167. This society eliminates geographical distance only to reap distance internally in the form of spectacular separation.
169. A society that molds its entire surroundings has necessarily evolved its own techniques for working on the material basis of this set of tasks. That material basis is the society’s actual territory. Urbanism is the mode of appropriation of the natural and human environment by capitalism, which, true to its logical development toward absolute domination, can (and now must) refashion the totality of space into its own peculiar decor.
172. Urbanism is the modern way of tackling the ongoing need to safeguard class power by ensuring the atomization of workers dangerously massed together by the conditions of urban production. The unremitting struggle that has had to be waged against the possibility of workers coming together in whatever manner has found a perfect field of action in urbanism. The effort of all established powers, since the experience of the French Revolution, to augment their means of keeping order in the street has eventually culminated in the suppression of the street itself. Evoking a “civilization . . . moving along a oneway road,” Lewis Mumford, in The City in History, points out that with the advent of longdistance mass communications, the isolation of the population has become a much more effective means of control. But the general trend toward isolation, which is the essential reality of urbanism, must also embody a controlled reintegration of the workers based on the planned needs of production and consumption. Such an integration into the system must recapture isolated individuals as individuals isolated together. Factories and cultural centers, holiday camps and housing developments all are expressly oriented to the goals of a pseudocommunity of this kind. These imperatives pursue the isolated individual right into the family cell, where the generalized use of receivers of the spectacle’s message ensures that his isolation is filled with the dominant images images that indeed attain their full force only by virtue of this isolation.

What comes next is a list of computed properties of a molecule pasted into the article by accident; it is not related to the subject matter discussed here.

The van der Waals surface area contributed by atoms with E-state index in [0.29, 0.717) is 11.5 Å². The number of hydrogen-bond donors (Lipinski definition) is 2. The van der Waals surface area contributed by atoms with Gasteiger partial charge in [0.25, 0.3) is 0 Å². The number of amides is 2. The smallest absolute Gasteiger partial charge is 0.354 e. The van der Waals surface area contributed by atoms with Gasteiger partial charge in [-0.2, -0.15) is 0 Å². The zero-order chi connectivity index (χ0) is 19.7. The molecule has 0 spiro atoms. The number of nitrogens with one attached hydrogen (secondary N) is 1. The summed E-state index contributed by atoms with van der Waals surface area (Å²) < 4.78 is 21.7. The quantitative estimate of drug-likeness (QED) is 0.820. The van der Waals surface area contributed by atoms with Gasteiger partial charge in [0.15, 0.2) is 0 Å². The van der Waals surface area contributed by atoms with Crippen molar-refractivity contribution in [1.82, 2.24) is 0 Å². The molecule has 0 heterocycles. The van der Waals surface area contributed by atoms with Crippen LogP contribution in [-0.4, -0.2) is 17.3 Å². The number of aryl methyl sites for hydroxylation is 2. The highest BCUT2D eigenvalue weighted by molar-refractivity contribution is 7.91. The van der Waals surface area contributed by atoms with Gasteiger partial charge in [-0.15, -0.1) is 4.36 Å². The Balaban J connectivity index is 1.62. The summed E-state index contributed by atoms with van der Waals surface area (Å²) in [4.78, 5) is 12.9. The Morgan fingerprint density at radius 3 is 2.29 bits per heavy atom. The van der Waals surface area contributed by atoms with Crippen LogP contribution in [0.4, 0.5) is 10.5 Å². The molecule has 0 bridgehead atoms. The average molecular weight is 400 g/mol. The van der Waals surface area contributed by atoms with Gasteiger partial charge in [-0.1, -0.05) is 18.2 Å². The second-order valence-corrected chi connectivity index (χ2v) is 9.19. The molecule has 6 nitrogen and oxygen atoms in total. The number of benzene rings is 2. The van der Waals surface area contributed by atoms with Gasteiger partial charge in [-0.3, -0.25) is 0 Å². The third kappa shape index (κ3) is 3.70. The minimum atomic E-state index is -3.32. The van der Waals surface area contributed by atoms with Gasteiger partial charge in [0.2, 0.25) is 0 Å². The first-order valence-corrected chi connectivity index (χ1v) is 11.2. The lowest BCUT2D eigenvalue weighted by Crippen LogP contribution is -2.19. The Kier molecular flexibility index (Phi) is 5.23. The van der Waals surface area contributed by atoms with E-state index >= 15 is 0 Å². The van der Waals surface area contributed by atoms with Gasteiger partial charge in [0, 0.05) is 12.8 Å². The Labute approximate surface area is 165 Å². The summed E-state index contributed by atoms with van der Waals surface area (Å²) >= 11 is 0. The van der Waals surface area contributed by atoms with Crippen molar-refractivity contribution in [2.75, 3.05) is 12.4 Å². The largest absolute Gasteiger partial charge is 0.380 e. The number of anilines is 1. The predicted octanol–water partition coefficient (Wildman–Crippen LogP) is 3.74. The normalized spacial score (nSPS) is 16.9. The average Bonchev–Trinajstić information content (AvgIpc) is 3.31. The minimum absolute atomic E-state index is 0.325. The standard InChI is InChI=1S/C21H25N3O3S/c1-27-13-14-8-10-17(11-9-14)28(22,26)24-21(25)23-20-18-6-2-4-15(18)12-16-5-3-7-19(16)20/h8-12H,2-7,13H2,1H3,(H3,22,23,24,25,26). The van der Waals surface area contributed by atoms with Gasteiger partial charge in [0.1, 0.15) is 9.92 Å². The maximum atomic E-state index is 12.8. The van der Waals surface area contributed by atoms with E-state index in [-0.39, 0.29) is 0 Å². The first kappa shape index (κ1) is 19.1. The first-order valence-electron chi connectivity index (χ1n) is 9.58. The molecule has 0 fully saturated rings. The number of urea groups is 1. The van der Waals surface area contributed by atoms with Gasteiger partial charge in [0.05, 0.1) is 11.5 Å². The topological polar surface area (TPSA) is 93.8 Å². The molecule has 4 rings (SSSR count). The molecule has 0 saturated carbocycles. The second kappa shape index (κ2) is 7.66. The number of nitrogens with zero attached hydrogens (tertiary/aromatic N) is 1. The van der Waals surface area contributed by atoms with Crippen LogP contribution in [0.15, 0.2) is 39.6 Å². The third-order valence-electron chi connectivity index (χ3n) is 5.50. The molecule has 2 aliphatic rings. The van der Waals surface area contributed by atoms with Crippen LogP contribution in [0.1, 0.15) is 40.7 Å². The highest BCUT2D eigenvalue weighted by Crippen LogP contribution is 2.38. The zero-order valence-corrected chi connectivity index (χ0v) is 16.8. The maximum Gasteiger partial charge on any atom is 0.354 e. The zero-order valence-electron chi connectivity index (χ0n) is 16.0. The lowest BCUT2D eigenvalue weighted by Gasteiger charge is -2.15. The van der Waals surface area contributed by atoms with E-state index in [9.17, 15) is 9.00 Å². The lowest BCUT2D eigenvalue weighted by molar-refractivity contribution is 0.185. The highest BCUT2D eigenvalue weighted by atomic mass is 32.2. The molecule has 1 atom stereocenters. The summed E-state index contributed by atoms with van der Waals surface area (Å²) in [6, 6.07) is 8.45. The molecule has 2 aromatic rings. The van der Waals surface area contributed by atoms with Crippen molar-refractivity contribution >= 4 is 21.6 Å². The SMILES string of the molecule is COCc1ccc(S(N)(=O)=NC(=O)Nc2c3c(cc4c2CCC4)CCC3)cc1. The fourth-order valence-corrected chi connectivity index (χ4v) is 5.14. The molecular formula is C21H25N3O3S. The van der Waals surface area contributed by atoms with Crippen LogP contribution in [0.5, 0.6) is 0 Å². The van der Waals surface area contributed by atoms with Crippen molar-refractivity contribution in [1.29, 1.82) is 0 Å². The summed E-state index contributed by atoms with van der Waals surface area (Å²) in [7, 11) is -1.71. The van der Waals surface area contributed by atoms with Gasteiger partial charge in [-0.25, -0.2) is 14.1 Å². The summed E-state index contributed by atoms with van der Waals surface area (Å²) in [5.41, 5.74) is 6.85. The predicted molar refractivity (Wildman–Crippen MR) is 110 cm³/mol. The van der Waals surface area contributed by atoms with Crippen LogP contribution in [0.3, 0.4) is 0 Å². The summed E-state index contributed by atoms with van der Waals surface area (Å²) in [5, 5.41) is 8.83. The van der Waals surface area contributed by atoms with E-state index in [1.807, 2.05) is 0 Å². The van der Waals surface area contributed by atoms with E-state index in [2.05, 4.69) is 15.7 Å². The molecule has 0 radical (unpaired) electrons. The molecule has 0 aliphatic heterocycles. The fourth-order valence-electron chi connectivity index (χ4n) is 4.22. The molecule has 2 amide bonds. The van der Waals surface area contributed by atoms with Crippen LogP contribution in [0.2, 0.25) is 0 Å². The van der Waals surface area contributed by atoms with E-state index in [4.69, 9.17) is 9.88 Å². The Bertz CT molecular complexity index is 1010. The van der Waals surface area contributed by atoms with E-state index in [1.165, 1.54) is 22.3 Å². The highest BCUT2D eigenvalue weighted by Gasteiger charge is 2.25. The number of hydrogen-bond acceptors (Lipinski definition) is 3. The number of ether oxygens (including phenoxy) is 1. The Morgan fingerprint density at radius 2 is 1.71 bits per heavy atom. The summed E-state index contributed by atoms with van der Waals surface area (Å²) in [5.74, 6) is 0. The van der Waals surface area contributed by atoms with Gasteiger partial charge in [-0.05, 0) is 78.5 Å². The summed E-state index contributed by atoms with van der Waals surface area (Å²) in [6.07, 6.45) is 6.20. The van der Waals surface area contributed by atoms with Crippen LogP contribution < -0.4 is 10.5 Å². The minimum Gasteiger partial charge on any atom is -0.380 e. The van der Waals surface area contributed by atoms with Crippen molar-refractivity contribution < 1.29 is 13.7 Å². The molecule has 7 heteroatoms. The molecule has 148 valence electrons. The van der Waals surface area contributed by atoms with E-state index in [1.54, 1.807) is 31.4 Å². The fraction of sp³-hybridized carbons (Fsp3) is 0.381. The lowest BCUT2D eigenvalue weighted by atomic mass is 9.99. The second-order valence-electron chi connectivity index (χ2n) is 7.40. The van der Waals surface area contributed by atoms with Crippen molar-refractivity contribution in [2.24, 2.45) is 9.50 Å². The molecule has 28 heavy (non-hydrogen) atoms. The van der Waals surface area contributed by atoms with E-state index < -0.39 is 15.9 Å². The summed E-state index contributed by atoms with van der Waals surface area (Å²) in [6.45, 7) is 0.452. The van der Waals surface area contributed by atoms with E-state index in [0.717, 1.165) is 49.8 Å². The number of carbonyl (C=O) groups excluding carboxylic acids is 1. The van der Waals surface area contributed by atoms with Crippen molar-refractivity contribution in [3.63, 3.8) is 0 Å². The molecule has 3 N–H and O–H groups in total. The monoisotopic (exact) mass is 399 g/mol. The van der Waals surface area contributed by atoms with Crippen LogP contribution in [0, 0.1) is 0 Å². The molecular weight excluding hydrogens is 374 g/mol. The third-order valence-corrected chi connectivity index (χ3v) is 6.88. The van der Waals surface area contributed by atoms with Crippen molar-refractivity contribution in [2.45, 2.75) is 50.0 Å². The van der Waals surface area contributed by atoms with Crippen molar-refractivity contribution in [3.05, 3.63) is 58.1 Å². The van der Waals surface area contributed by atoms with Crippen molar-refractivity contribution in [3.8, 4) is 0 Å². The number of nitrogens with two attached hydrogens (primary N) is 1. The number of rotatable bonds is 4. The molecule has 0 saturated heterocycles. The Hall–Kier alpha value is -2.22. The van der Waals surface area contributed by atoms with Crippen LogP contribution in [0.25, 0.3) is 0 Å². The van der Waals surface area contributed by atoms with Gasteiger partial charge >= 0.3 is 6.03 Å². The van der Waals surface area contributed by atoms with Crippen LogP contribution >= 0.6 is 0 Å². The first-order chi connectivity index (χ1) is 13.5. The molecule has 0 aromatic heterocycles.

204. Critical theory has to be communicated in its own language the language of contradiction, dialectical in form as well as in content: the language of the critique of the totality, of the critique of history. Not some “writing degree zero” just the opposite. Not a negation of style, but the style of negation.